From cancer to Chi Omega: One student’s uplifting journey

Every mother has a sixth sense. It’s that gut feeling that something is not right; it’s the badge of honor worn in the face of disaster; it’s the defensive nature that enables moms to protect their young. And in Madison Schumacher’s case, it’s what saved her daughter’s life.


Elizabeth “Bizzy” Schumacher, Madison’s oldest daughter, was rough-housing at a birthday party one wintry Saturday afternoon when she was tackled to the ground. While most 11-year-olds would act as a springboard, Bizzy, a spitfire by nature, instead felt paralyzed. Extreme pain wracked her body — from her shoulders to her lower back, Bizzy’s joints were screaming.

She had complained of joint discomfort in the past, which had often been overlooked as growing pains. She was a competitive swimmer, and muscle soreness was typical of an athlete. A few months earlier, her family sought out a medical opinion on Bizzy’s achiness, only to be told she had poor posture. But as Madison rushed to her daughter’s side that day, all she could think was this isn’t right, something’s not right.

Bizzy arrived at Pediatric Associates in Florence, Kentucky on Tuesday for X-rays, in addition to PET scans, blood tests, and an MRI. As the results came in, pediatric physician Dr. Eric Bosley asked to speak with Madison — immediately. Abnormal blood work was the first worrisome test result, which led the physician to believe that Bizzy was suffering from a blood disorder or potential joint arthritis. But when the results of the PET scan came in, Dr. Bosley said that the scans could be hinting at a more extreme disease: cancer.

The PET scan showed activated sites on Bizzy’s hip, spine and shoulders. However, the results were still uncertain. In order to confirm the disease that was lurking inside her body, a hip biopsy needed to be performed.

On December 23, 2010, the Pediatrician’s office called the Schumachers with the biopsy results. With an optimistic heart and shaking hands, Madison answered the phone. It was on this day that her worst nightmare came true: Bizzy, at the age of 12, had cancer. Because of the holidays, Bizzy’s parents did what they felt was best for the family and decided to keep the news private until Christmas had passed.

Will, Amelia, Madison, and Bizzy on Christmas 2010. Credit: Madison Shumacher

“Christmas wasn’t Christmas,” Madison said. “Every year I take pictures of the kids as they walk down the stairs, but that year, I jumped in the picture. I posted it on Facebook, and I remember a friend commented ‘Madison, why do you look so grim?’ And I remember thinking, you have no idea what’s going on.”

At the time of the first phone call, the doctors were still waiting to learn which type of cancer Bizzy had. On December 26, they confirmed that it was stage four non-Hodgkin’s lymphoma.

Non-Hodgkin’s lymphoma occurs when too many white blood cells are produced. Because of the stage her cancer was in, the results showed that it had spread all throughout her body, affecting her shoulders, back and hips. The same pain that a previous doctor claimed to be poor posture, was most likely the beginning stages of her cancer.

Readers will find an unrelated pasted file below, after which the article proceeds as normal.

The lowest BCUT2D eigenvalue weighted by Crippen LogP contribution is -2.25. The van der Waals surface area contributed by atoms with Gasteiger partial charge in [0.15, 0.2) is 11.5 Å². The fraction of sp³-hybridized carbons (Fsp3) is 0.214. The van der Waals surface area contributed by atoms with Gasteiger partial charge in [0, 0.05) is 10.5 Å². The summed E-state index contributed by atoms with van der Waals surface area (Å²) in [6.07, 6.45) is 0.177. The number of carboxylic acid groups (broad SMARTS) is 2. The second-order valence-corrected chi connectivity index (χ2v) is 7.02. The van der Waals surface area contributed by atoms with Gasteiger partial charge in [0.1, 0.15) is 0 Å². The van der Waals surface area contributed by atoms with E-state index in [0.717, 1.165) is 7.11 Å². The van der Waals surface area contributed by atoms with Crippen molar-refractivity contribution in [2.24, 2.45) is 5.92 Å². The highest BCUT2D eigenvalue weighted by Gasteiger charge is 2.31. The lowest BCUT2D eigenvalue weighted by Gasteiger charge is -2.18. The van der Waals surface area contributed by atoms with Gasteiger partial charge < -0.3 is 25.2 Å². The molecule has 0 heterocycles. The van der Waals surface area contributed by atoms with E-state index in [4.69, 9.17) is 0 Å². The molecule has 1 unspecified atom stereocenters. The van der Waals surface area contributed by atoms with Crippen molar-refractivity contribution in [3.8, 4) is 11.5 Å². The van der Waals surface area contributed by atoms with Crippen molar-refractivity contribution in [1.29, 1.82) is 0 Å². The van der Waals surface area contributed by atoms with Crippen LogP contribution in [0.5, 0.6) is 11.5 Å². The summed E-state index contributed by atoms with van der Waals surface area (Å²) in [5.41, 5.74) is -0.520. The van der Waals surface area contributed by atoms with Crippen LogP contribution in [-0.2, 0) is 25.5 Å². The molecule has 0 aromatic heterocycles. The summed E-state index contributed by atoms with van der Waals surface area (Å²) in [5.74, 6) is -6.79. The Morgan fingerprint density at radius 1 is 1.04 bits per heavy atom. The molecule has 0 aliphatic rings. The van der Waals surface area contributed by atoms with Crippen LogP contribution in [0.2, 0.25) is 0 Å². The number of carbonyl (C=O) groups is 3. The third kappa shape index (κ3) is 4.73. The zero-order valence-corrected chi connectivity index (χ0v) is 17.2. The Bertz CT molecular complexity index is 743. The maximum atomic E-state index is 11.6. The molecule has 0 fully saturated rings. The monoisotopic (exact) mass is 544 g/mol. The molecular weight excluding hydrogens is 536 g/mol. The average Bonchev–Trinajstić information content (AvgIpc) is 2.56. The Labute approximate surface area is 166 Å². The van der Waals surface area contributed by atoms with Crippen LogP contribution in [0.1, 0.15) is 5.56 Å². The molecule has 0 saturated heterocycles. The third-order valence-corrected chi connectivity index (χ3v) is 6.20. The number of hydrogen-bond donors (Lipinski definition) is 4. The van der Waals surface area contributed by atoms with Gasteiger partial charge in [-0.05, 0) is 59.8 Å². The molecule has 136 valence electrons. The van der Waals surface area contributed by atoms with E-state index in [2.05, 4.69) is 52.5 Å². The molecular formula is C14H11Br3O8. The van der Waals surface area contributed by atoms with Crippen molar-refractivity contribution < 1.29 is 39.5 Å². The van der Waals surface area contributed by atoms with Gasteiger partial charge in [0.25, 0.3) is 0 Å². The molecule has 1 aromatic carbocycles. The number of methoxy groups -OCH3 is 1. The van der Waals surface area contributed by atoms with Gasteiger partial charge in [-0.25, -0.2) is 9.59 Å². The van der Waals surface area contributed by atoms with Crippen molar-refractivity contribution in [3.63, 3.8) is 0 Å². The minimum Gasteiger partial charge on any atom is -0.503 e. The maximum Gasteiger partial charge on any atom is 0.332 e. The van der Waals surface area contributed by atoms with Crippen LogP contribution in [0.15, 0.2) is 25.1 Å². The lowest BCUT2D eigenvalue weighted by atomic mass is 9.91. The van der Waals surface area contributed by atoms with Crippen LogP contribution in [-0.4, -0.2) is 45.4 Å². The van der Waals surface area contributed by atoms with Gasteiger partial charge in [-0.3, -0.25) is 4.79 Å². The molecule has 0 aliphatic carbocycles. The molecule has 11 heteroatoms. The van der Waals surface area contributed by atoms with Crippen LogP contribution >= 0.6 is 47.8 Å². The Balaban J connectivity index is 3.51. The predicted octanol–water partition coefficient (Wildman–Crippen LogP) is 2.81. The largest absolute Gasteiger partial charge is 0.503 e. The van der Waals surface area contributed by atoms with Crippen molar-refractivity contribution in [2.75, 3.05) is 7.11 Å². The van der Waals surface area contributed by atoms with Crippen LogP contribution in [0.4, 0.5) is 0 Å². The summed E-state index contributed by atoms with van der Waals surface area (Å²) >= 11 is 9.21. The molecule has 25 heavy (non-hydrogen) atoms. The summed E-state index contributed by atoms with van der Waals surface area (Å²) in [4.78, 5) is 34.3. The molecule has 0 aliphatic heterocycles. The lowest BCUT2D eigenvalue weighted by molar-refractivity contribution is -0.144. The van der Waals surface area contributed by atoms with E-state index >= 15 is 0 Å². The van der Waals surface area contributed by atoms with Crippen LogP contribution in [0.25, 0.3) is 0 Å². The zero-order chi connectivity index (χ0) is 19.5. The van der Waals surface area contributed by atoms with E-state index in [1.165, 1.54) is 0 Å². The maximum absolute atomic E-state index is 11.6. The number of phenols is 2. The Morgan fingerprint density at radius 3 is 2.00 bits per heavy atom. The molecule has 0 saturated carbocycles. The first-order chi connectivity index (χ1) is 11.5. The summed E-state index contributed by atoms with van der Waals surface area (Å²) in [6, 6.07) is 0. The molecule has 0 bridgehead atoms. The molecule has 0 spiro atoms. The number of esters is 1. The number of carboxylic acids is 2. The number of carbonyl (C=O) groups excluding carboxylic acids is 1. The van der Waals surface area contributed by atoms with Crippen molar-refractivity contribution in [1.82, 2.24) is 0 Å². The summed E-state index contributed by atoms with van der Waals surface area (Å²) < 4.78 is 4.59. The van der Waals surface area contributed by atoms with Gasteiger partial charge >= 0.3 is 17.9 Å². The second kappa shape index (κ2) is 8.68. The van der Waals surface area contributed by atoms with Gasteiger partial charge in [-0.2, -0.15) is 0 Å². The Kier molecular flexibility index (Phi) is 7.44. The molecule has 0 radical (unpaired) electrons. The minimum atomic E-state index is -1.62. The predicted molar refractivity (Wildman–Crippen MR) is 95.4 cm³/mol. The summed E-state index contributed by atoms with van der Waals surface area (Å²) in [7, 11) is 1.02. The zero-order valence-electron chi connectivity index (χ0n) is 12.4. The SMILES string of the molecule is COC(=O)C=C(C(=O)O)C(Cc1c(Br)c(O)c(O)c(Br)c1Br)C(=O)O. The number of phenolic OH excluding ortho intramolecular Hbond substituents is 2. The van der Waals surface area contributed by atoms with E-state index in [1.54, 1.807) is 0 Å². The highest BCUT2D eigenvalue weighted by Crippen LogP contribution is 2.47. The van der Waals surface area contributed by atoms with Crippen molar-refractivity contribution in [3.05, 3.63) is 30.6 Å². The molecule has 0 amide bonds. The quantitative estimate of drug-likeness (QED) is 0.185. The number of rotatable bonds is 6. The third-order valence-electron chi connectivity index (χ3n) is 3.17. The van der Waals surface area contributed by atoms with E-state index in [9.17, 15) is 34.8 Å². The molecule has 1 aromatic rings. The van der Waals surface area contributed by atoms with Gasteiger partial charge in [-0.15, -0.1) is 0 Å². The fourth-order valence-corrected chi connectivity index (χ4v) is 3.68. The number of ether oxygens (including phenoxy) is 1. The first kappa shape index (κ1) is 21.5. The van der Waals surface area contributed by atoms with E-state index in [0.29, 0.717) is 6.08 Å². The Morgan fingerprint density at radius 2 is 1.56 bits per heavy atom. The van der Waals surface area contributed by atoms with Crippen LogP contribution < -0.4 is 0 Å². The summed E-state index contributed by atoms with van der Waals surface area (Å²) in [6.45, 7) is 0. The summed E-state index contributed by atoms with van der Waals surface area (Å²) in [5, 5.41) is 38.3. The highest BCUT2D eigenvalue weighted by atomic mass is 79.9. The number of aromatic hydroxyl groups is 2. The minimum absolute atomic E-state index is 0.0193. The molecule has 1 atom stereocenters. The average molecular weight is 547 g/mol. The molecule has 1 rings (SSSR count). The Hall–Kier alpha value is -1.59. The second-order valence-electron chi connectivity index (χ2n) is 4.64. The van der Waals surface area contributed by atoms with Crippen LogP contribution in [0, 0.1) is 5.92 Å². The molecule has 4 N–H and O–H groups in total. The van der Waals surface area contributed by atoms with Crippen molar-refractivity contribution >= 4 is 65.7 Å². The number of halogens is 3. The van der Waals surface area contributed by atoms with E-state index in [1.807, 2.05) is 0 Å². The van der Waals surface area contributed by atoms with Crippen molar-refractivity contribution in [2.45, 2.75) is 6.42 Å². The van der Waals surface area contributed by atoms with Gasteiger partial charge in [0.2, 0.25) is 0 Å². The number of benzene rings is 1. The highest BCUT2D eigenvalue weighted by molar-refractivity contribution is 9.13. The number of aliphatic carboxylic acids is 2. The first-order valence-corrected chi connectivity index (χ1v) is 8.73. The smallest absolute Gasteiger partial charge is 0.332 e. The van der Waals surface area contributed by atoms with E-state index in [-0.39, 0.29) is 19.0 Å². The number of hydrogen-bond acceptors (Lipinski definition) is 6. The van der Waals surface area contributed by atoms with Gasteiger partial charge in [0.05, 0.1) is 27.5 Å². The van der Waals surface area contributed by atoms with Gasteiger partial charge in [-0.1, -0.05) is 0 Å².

Within three days following Christmas, Bizzy’s parents decided to break the news, especially now that they knew which type of cancer had invaded their baby’s body.  Sitting on the couch in the living room one Monday afternoon, Madison grabbed her daughter’s frail hands and told her that the doctor had called and the results were more intense than what was expected.

“We told her that she was going to the hospital and we didn’t know how long we were going to be there,” Madison said, wiping a tear from her cheek. “Her first question was, ‘Am I going to lose my hair’ and her second question was, ‘Am I going to die?'”

Upon being told she was sick, Bizzy describes herself as empty. She went days without eating and speaking. But as more time passed and she had a chance to absorb what was going on, her emotions shifted.

“I started to get scared, and then I was just heartbroken,” Bizzy said.  “And not even just for my own life, but for the way this was going to affect everyone around me.”


The family checked into Cincinnati’s Children’s Hospital on December 28. The hospital was among the top three programs for pediatric oncology and only a short ride from the family’s home in Kentucky.

For the next nine months, Bizzy’s room in the pediatric oncology wing would become her new home.

A5 South was Bizzy’s room assignment. She was surrounded by white walls; a brown comforter lay across her bed and was covered with stuff animals; her visitors often sat in the tan rocking chair that sat within inches of her bed.

As the patient’s time in the hospital grew longer, so did the clutter in her room. Postcards and notes lined the walls, her desk was covered with a variety of games and toys, and a nightstand filled with different sweets — and her favorite designer animal crackers.

Bizzy in her room at Cincinnati’s Children’s Hospital. Credit: Madison Schumacher

In an attempt to normalize her new world, Bizzy’s middle school teachers accommodated her every step of the way. They agreed to Skype her into class to prevent her from falling behind. School work was delivered and she did her best to stay on top of assignments. And though her family appreciated their academic support, it was the community’s outpouring love that meant the most to them. T-shirts were sold and fundraisers were held in Bizzy’s honor. Over the span of the year, the community raised 18 thousand dollars to help the family with medical bills that would eventually amount to 2.1 million dollars.